founder and managing principal, Beagle Research Group
Denis Pombriant, is the founder and principal analyst of Beagle Research.Throughout a twenty–five year career in the software industry Pombriant has held multiple sales and marketing management positions in emerging companies. In 2000 Pombriant joined Aberdeen Group as a senior analyst and, over the course of the next four years, became one of the leading voices in CRM and on–demand technology. At Aberdeen Pombriant held positions of research director and vice president of the CRM practice.
Through his research and writing Pombriant identified several inflection points in the CRM market including the tipping point for acceptance of the on–demand model. His forecasts have accurately predicted the rise of platform computing several years ahead of the market.
Pombriant founded Beagle Research in January 2004 and continues to pursue an active schedule of research, writing and public speaking. His active CRM research areas include social media and communities, sales and marketing, delivery models including SaaS and Platform as a Service (PaaS).
Articles By Denis Pombriant
With the help of journey mapping and analytics, you can engineer the customer experience from the customer's point of view.
Posted 13 Aug 2015
Modeling the end-to-end process can help avoid dead ends
Software puts a wide-angle lens on the business process.
Manage by exception to zero in on buyers' needs.
An outdated method breeds frustration—and innovation
The technology that changed business is now being changed by business.
Gaining insight from your data means rethinking its definition.
Gain a clear understanding of the state of your sales pipeline
All we know now is just a dress rehearsal.
As with baseball, customer service is a waiting game.
Why Mark Zuckerberg is not the father of social networking.
What works within companies might call for caution with customers.
All data may not be equal, but it may be equally important.
Incorporating video into your customer outreach is as simple as 1, 2, 3.
Subscription services lead the business revival
Lessons from the winners: go big, aim high.
What does the customer want? versus What does it cost?
The need to reduce travel spurs front-office solutions
The technologies will play a bigger role in everyday business processes and mobile devices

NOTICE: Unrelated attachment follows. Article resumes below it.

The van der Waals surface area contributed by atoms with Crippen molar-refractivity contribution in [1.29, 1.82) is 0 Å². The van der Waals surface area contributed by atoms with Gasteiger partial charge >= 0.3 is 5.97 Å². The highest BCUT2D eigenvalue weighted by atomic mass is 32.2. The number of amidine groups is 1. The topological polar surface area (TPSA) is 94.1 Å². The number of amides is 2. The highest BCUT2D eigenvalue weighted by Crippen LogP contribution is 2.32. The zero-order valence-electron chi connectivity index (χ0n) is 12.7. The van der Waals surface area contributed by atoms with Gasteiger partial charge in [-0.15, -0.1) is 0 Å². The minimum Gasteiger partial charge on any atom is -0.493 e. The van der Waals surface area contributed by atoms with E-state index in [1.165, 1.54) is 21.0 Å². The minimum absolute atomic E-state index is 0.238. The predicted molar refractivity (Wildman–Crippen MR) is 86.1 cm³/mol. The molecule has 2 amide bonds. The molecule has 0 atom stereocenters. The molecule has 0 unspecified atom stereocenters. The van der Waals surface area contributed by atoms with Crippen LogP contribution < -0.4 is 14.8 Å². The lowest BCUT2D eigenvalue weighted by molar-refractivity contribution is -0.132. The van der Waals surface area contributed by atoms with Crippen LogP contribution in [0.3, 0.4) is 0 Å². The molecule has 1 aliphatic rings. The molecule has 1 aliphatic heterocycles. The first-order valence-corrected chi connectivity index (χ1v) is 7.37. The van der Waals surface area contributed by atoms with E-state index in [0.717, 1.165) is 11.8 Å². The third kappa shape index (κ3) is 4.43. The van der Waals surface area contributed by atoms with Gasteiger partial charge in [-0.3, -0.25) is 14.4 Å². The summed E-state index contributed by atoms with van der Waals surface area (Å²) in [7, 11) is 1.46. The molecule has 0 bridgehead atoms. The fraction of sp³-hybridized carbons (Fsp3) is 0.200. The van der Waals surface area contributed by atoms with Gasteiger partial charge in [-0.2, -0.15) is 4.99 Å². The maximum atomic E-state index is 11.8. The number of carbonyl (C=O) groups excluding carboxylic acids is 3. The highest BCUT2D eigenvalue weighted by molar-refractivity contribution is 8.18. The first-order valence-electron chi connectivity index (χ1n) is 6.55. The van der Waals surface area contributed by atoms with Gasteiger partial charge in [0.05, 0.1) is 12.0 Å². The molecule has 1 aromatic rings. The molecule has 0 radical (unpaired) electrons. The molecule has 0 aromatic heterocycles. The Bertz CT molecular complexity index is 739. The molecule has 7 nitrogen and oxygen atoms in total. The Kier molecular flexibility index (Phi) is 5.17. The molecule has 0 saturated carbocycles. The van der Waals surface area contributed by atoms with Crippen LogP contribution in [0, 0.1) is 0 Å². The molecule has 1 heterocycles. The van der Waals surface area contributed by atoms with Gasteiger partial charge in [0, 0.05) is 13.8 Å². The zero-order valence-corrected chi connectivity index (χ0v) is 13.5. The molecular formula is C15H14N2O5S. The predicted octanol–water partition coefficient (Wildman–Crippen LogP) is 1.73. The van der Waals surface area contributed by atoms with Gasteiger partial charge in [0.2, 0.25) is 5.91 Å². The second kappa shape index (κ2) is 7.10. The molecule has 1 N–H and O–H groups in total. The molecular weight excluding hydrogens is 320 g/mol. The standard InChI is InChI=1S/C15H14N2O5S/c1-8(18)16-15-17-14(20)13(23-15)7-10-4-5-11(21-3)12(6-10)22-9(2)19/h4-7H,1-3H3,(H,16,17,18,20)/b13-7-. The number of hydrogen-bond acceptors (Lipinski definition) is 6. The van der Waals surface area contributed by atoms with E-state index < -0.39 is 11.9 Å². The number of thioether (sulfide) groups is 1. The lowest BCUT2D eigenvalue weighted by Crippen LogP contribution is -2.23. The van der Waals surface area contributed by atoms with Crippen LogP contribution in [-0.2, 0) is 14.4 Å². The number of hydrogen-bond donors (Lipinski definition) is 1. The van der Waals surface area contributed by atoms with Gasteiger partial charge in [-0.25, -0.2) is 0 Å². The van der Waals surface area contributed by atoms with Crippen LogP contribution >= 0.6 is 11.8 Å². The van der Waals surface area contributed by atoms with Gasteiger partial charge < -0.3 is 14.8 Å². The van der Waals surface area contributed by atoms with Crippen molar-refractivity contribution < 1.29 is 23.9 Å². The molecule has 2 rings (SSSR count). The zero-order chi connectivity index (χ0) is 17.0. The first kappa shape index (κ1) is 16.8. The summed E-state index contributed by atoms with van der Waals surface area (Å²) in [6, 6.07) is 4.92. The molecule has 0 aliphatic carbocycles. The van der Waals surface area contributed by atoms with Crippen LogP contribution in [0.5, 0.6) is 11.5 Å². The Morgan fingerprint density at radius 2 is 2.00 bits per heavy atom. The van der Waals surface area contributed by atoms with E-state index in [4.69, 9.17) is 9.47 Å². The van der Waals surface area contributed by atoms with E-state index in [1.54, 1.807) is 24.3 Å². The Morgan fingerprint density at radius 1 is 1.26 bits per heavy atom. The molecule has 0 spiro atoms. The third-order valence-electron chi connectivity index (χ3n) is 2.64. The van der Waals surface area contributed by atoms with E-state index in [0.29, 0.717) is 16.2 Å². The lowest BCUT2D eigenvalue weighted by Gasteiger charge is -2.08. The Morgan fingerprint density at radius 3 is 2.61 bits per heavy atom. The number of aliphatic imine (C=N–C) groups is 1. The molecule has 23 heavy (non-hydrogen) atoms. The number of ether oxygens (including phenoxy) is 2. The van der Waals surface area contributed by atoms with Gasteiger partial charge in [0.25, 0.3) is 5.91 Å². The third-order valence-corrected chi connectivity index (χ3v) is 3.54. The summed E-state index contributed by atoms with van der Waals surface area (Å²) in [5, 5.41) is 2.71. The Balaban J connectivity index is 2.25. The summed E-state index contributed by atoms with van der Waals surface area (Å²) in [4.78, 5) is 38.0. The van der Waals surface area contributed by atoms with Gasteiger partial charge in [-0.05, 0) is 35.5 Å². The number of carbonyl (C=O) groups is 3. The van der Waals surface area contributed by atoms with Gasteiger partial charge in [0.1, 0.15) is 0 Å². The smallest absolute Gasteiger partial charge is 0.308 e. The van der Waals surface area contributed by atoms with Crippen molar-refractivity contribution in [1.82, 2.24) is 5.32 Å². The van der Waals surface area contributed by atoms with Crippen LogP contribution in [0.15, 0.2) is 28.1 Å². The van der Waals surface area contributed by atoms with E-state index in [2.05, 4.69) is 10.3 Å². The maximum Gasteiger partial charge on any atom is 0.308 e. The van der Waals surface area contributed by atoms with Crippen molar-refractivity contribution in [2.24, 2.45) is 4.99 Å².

Make sure you're delivering messages that customers want to hear
Sustainability, in all its forms, may be the industry's next big thing.
Eventually, you have to start buying your competitors' clients.
Customers can get support from a variety of sources. They only get service from you.
An evaluation of the changes wrought by Salesforce.com's Marc Benioff.
CRM is changing, evolving to suit the demands of the moment.
Active engagement gives us a chance to better understand the customer.
The rebirth of layaway in an age of automation.
The notion of Peak Oil has more to do with CRM than you think.
The innovation you seek may come from your customers.
After years of trying, CRM still hasn't got a single place to capture and analyze relevant customer data.
Reconsidering the life cycle of customer interaction.
New systems will unleash a new round of creativity in business applications.
The real problem with contact centers runs deeper than you might think.
Wireless SFA solutions require access to data on a broader array of applications on larger platforms.
Experience be damned--creating a customer community is the best way to win wallet share.
A conflict is brewing between groups focused on managing costs and those focused on generating profit.
Change in computing will not be limited to technology--it will influence business models for every company competing in the traditional software arena.
New technologies help improve sales processes, but companies are not focusing enough on fundamentals.
The next step in CRM is to incorporate customer feedback.
It's time to alter how we think about financial rewards from technology investments--not all rewards are tangible.
Business process management, flexible hosted solutions, and return on customer will drive business decisions.
Malicious applications are challenging the Internet's integrity as a business tool.
"I don't have any data for this, so it might even be true."